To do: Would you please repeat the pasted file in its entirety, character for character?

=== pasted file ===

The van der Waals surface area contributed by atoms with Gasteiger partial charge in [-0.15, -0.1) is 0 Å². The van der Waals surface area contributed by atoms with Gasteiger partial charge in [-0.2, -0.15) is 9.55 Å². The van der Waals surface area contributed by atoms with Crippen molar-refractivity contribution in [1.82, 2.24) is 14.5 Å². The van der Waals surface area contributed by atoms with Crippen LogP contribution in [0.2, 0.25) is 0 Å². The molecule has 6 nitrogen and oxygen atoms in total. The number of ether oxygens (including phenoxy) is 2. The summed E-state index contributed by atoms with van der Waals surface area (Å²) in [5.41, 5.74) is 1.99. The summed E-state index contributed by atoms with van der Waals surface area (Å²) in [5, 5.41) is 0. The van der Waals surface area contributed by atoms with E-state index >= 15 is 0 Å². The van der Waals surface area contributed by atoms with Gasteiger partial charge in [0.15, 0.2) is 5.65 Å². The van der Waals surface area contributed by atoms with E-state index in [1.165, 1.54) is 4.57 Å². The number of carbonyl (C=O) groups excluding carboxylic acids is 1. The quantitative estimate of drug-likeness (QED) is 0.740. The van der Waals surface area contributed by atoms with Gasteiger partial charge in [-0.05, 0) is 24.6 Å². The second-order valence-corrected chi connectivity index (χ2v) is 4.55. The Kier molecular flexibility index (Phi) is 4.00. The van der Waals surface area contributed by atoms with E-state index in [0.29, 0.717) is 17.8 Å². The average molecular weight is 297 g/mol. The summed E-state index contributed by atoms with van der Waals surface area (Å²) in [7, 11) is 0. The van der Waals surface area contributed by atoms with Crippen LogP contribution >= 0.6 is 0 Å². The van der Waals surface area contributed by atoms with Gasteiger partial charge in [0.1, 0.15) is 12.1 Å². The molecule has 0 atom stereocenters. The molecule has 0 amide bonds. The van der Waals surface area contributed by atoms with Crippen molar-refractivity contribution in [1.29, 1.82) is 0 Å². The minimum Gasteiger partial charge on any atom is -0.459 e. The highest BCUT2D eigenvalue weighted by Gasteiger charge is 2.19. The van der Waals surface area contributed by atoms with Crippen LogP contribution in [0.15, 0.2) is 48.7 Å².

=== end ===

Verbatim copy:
The van der Waals surface area contributed by atoms with Gasteiger partial charge in [-0.15, -0.1) is 0 Å². The van der Waals surface area contributed by atoms with Gasteiger partial charge in [-0.2, -0.15) is 9.55 Å². The van der Waals surface area contributed by atoms with Crippen molar-refractivity contribution in [1.82, 2.24) is 14.5 Å². The van der Waals surface area contributed by atoms with Crippen LogP contribution in [0.2, 0.25) is 0 Å². The molecule has 6 nitrogen and oxygen atoms in total. The number of ether oxygens (including phenoxy) is 2. The summed E-state index contributed by atoms with van der Waals surface area (Å²) in [5.41, 5.74) is 1.99. The summed E-state index contributed by atoms with van der Waals surface area (Å²) in [5, 5.41) is 0. The van der Waals surface area contributed by atoms with E-state index >= 15 is 0 Å². The van der Waals surface area contributed by atoms with Gasteiger partial charge in [0.15, 0.2) is 5.65 Å². The van der Waals surface area contributed by atoms with E-state index in [1.165, 1.54) is 4.57 Å². The number of carbonyl (C=O) groups excluding carboxylic acids is 1. The quantitative estimate of drug-likeness (QED) is 0.740. The van der Waals surface area contributed by atoms with Gasteiger partial charge in [-0.05, 0) is 24.6 Å². The second-order valence-corrected chi connectivity index (χ2v) is 4.55. The Kier molecular flexibility index (Phi) is 4.00. The van der Waals surface area contributed by atoms with E-state index in [0.29, 0.717) is 17.8 Å². The average molecular weight is 297 g/mol. The summed E-state index contributed by atoms with van der Waals surface area (Å²) in [7, 11) is 0. The van der Waals surface area contributed by atoms with Crippen LogP contribution >= 0.6 is 0 Å². The van der Waals surface area contributed by atoms with Gasteiger partial charge in [0.1, 0.15) is 12.1 Å². The molecule has 0 atom stereocenters. The molecule has 0 amide bonds. The van der Waals surface area contributed by atoms with Crippen molar-refractivity contribution in [1.29, 1.82) is 0 Å². The minimum Gasteiger partial charge on any atom is -0.459 e. The highest BCUT2D eigenvalue weighted by Gasteiger charge is 2.19. The van der Waals surface area contributed by atoms with Crippen LogP contribution in [0.15, 0.2) is 48.7 Å².